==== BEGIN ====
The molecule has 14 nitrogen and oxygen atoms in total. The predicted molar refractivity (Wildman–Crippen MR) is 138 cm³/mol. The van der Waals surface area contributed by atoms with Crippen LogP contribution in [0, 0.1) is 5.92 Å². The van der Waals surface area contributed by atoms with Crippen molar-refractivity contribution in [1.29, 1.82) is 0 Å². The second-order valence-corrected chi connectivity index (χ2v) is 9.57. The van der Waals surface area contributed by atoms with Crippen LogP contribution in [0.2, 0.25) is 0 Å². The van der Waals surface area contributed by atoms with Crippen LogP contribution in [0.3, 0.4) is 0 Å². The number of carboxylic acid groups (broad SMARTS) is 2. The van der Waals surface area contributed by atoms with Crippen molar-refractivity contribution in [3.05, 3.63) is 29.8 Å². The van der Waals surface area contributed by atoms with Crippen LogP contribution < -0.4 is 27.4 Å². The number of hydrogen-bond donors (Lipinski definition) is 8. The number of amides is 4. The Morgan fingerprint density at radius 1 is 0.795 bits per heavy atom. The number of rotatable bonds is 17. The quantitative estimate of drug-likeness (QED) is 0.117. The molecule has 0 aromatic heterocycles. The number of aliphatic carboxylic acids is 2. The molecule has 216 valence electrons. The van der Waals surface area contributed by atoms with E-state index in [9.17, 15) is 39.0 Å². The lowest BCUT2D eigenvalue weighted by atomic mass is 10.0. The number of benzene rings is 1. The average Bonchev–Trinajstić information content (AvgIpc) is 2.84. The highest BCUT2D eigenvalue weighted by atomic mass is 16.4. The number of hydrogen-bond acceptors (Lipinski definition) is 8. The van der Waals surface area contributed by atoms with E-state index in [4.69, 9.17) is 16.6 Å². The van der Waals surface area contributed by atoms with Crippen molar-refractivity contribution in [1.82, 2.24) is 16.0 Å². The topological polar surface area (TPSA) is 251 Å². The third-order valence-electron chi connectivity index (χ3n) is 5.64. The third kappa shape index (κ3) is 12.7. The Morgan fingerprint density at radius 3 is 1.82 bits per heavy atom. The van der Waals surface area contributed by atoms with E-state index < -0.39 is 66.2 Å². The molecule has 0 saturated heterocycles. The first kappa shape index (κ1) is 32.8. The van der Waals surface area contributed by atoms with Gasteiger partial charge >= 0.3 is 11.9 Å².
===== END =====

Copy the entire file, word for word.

The molecule has 14 nitrogen and oxygen atoms in total. The predicted molar refractivity (Wildman–Crippen MR) is 138 cm³/mol. The van der Waals surface area contributed by atoms with Crippen LogP contribution in [0, 0.1) is 5.92 Å². The van der Waals surface area contributed by atoms with Crippen molar-refractivity contribution in [1.29, 1.82) is 0 Å². The second-order valence-corrected chi connectivity index (χ2v) is 9.57. The van der Waals surface area contributed by atoms with Crippen LogP contribution in [0.2, 0.25) is 0 Å². The van der Waals surface area contributed by atoms with Crippen LogP contribution in [0.3, 0.4) is 0 Å². The number of carboxylic acid groups (broad SMARTS) is 2. The van der Waals surface area contributed by atoms with Crippen molar-refractivity contribution in [3.05, 3.63) is 29.8 Å². The van der Waals surface area contributed by atoms with Crippen LogP contribution < -0.4 is 27.4 Å². The number of hydrogen-bond donors (Lipinski definition) is 8. The number of amides is 4. The Morgan fingerprint density at radius 1 is 0.795 bits per heavy atom. The number of rotatable bonds is 17. The quantitative estimate of drug-likeness (QED) is 0.117. The molecule has 0 aromatic heterocycles. The number of aliphatic carboxylic acids is 2. The molecule has 216 valence electrons. The van der Waals surface area contributed by atoms with E-state index in [9.17, 15) is 39.0 Å². The lowest BCUT2D eigenvalue weighted by atomic mass is 10.0. The number of benzene rings is 1. The average Bonchev–Trinajstić information content (AvgIpc) is 2.84. The highest BCUT2D eigenvalue weighted by atomic mass is 16.4. The number of hydrogen-bond acceptors (Lipinski definition) is 8. The van der Waals surface area contributed by atoms with E-state index in [4.69, 9.17) is 16.6 Å². The van der Waals surface area contributed by atoms with Crippen molar-refractivity contribution in [1.82, 2.24) is 16.0 Å². The topological polar surface area (TPSA) is 251 Å². The third-order valence-electron chi connectivity index (χ3n) is 5.64. The third kappa shape index (κ3) is 12.7. The Morgan fingerprint density at radius 3 is 1.82 bits per heavy atom. The van der Waals surface area contributed by atoms with E-state index < -0.39 is 66.2 Å². The molecule has 0 saturated heterocycles. The first kappa shape index (κ1) is 32.8. The van der Waals surface area contributed by atoms with Gasteiger partial charge >= 0.3 is 11.9 Å².